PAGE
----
July is the beginning of the eggplant season for both the home gardener and the market shopper. Anytime from now through October is a good time to explore the many things one can do with an eggplant.

Though commonly considered a vegetable, an eggplant is actually a fruit. Eggplants are members of the nightshade family and are related to tomatoes and potatoes.

There are many varieties of eggplant, in colors ranging from white to deep purple, in shapes from oblong to round and in length from 2 to 12 inches. The variety most commonly seen in the United States is large and pear-shaped with dark purple, glossy skin.

Farmers markets and home gardens offer many other shapes, sizes and colors during the eggplant season. Narrow, straight Asian or Japanese eggplants come in a variety of purples and have a tender, sweet taste. So-called baby or Italian eggplants look like the common eggplant in miniature. Their flesh and skin, however, is more delicate. White, egg-shaped eggplants have slightly tougher skin but firmer flesh.

When choosing an eggplant, look for a firm, smooth, shiny skin. Avoid those with dull skins and soft or brown spots. A good eggplant is heavy for its size. Store eggplants in a cool, dry place and try to use within a day or two because they become bitter as they age. Refrigeration, in a plastic bag, may buy you a few extra days.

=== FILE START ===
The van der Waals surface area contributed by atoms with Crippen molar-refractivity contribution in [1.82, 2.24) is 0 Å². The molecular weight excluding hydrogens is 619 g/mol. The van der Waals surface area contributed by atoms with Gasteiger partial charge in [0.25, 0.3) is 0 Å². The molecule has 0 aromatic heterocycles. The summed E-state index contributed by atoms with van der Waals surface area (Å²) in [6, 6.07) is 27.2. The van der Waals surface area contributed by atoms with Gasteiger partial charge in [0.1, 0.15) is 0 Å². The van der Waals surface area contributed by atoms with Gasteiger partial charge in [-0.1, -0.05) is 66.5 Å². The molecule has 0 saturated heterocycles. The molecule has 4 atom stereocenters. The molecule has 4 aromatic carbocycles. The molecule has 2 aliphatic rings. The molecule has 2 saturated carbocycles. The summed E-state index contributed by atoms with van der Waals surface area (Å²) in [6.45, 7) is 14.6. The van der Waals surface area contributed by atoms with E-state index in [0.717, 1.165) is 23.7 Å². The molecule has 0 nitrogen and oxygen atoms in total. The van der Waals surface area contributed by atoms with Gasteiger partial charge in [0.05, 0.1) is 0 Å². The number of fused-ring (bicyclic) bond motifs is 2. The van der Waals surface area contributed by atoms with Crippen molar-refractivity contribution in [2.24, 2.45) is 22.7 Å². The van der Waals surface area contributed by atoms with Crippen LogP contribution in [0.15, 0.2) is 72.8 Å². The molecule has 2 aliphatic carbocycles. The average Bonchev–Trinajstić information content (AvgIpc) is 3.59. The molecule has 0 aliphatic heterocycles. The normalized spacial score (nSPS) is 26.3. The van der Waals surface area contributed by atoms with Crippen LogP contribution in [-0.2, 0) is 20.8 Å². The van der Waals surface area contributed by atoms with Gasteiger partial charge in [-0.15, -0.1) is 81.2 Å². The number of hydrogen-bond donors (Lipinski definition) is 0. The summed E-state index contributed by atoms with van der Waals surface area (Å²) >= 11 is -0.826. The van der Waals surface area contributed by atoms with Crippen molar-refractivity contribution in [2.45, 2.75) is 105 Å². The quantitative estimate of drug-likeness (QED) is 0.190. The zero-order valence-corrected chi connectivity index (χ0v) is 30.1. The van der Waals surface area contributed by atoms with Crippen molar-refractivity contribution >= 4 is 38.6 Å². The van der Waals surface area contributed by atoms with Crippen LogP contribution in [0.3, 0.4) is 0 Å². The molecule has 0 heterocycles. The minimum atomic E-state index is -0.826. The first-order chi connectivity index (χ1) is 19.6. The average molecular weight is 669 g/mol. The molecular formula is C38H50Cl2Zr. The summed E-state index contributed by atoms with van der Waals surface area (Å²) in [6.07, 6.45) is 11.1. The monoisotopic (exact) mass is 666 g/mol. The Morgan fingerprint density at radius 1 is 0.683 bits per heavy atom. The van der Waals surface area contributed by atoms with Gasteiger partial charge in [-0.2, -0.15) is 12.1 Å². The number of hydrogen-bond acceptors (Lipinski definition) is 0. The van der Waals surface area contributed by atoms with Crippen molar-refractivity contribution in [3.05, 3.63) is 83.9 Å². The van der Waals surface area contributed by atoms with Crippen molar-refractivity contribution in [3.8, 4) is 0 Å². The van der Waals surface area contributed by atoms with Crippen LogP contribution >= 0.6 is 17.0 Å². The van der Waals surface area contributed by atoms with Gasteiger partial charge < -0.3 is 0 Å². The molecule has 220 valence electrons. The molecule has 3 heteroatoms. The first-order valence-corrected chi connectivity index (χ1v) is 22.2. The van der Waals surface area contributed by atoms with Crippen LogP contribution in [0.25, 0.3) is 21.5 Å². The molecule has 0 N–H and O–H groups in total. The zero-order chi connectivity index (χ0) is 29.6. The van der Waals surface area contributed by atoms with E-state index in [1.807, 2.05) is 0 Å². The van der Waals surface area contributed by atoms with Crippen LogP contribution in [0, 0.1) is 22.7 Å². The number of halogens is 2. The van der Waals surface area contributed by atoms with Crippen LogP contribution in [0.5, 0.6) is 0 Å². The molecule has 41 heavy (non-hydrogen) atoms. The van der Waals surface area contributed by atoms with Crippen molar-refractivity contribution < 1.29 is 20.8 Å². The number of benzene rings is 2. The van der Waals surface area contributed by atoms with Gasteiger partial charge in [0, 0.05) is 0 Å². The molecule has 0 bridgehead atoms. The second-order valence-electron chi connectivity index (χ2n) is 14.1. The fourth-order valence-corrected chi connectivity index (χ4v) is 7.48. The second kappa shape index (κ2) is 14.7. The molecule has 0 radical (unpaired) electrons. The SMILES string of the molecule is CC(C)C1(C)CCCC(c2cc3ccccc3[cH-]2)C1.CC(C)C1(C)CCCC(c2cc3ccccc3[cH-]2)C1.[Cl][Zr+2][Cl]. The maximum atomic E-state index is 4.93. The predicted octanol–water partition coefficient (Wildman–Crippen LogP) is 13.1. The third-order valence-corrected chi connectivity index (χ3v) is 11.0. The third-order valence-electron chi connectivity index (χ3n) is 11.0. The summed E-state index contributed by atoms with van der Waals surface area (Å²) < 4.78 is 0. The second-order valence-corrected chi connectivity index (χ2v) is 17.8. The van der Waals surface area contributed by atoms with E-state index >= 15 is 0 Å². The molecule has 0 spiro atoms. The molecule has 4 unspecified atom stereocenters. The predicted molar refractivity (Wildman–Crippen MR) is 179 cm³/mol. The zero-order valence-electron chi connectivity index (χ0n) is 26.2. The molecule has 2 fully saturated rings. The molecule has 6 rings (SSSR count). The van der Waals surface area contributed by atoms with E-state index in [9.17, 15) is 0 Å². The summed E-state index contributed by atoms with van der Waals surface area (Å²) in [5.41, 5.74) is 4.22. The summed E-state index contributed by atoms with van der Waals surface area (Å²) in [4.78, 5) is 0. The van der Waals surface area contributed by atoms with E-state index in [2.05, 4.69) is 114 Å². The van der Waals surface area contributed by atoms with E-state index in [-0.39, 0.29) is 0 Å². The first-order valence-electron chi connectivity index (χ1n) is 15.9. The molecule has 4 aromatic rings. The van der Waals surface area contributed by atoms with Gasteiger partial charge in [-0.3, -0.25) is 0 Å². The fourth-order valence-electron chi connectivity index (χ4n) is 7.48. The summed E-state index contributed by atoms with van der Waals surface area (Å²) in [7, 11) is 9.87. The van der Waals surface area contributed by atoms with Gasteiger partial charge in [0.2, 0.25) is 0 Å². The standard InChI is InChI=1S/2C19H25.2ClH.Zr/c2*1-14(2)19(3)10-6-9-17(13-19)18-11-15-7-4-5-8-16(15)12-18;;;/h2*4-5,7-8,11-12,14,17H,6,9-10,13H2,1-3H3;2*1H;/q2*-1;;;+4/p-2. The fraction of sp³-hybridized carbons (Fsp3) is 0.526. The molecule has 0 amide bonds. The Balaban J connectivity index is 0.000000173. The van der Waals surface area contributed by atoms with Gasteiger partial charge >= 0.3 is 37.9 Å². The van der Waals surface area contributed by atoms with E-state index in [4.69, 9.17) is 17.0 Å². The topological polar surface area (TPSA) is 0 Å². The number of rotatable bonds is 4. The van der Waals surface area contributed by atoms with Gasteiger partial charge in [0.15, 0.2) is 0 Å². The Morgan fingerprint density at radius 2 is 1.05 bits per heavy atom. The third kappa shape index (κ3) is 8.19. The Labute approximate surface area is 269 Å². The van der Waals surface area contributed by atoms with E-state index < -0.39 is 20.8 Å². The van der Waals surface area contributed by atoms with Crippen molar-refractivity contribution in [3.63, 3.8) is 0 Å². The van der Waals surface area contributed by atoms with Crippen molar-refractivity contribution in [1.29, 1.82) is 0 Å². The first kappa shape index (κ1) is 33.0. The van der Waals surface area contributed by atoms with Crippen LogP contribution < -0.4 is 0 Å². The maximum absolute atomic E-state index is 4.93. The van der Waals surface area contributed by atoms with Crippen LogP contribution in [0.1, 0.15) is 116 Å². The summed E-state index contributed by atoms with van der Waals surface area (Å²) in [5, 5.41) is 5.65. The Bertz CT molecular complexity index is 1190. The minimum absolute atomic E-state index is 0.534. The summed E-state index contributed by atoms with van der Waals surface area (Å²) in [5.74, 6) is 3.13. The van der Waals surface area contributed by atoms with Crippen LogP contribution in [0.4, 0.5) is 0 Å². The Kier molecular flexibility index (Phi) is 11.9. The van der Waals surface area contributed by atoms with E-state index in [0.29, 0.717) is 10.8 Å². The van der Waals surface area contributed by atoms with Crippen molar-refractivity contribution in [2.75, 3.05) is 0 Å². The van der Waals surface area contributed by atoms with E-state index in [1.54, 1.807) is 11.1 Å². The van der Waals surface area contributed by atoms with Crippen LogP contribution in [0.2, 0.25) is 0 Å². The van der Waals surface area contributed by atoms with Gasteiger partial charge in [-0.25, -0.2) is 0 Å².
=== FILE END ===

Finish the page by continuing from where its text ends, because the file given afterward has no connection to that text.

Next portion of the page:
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Eggplants should be cut just before using because their flesh discolors quickly. They should not be cooked in aluminum which makes them discolor.

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There are a variety of ways to prepare eggplant. They can be baked, fried or broiled. Just keep in mind that they soak up oil. Coating with crumbs can minimize fat absorption. The skin is edible in young eggplants. Older ones should be peeled.

This savory recipe can also be made with zucchini or yellow squash instead of eggplant.

Turkish Stuffed Eggplant

Makes 8 servings.


  • Canola cooking spray
  • 4 small eggplants, stems removed, cut in half lengthwise
  • 1/2 tsp. salt, divided
  • 3 garlic cloves, minced
  • 1 medium yellow onion, diced
  • 4 medium ripe tomatoes, seeded and coarsely chopped
  • 1/4-1/2 tsp. ground allspice
  • 1/2 cup Italian flat-leaf parsley, chopped
  • 2 tsp. fresh lemon juice
  • Freshly ground black pepper
  • 2 oz. feta cheese, crumbled


  1. Preheat oven to 350 degrees. Spray a large shallow baking dish with canola spray.
  2. Scoop out flesh from eggplants, cut into chunks and reserve. Sprinkle inside of the shells lightly with 1/4 teaspoon with salt. Place upside down on paper towels. Let stand 15 minutes.
  3. Meanwhile, spray large skillet with cooking spray. Cook garlic and onion over medium-high heat until browned, about 10 minutes. Add tomatoes, reserved eggplant flesh and allspice. Cook over medium heat, stirring frequently, until just tender, about 10 minutes. Stir in parsley, lemon juice, remaining salt and pepper.
  4. Pat eggplant shells dry with paper towels. Spoon eggplant mixture loosely into shells. Place filled shells in prepared baking dish. Cover with foil and bake until shells are tender, about 40 minutes. Remove foil; sprinkle tops evenly with feta cheese. Bake for 10 more minutes, then serve.

Nutritional Info Per Serving:
71 calories
2 g. total fat
1 g. saturated fat
12 g. carbohydrate
3 g. protein
5 g. dietary fiber
236 mg. sodium

Diabetic Exchanges:2 Vegetable, 1/2 Low-fat Milk


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